Since the beginning of 2020, 215 cases of tick-borne encephalitis have been registered by the Federal Office of Public Health (FOPH), or more than double those observed a year ago (97). Weather and coronavirus could be the cause of this substantial increase.
In the past four weeks 124 cases have surfaced, compared to 59 in 2019, the FOPH reveals in its weekly bulletin published today. The total until the end of June is the second highest value since 2000. In general, the period in which ticks are particularly active runs from March to November.
According to the Confederation, the favorable weather conditions and the rules of social distancing imposed to face the epidemic are likely to have pushed more people than usual to go out into nature. Furthermore, it cannot be excluded that the semi-confinement measures prevented some from getting vaccinated.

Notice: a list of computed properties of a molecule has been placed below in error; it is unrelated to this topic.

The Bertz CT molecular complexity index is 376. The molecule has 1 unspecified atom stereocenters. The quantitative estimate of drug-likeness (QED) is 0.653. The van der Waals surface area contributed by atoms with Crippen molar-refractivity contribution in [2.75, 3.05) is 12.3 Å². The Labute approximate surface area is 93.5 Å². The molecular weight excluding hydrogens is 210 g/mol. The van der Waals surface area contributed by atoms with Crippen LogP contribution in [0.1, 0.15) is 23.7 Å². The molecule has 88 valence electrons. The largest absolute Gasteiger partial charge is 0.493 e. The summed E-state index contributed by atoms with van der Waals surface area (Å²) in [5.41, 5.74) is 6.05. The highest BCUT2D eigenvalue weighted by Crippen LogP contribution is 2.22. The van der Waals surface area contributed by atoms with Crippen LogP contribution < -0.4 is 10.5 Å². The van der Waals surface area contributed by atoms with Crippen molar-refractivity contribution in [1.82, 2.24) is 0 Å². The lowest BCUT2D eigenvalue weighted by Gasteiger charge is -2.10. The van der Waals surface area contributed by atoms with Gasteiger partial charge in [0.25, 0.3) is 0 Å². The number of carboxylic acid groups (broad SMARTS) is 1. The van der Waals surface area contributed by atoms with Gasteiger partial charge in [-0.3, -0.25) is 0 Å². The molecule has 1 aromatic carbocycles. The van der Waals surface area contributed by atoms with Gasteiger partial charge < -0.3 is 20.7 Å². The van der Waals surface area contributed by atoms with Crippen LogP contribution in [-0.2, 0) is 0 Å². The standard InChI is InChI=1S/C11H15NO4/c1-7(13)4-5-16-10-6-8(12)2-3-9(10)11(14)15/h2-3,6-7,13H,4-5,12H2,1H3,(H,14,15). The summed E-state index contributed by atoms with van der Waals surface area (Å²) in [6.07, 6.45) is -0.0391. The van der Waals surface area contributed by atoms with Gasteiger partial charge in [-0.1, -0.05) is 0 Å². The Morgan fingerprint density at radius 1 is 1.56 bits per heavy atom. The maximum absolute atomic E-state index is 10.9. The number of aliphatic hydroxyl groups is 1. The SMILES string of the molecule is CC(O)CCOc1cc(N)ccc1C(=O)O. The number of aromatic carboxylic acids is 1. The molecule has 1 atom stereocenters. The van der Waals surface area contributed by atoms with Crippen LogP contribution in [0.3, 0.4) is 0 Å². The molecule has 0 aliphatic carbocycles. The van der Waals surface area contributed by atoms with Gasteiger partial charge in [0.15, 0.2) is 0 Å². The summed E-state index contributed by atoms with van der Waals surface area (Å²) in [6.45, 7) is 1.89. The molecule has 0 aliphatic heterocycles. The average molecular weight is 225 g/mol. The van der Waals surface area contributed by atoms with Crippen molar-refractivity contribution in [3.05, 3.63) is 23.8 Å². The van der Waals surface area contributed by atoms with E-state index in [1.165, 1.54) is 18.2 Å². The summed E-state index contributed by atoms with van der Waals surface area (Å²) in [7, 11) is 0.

The number of consultations in June for punctures of these parasites exceeded that of 2018. Since the beginning of the year, 19,600 medical visits have been registered.
The FOPH recalls that it is important to get vaccinated to protect against tick-borne spring-summer meningoencephalitis (FSME), a disease that can also have a serious course. This is particularly recommended for people aged six years and older who live in risk regions.
A vaccine, however, does not exist with regard to borreliosis, the other tick-borne disease. It is caused by bacteria and can be treated with antibiotics, but often goes unnoticed.
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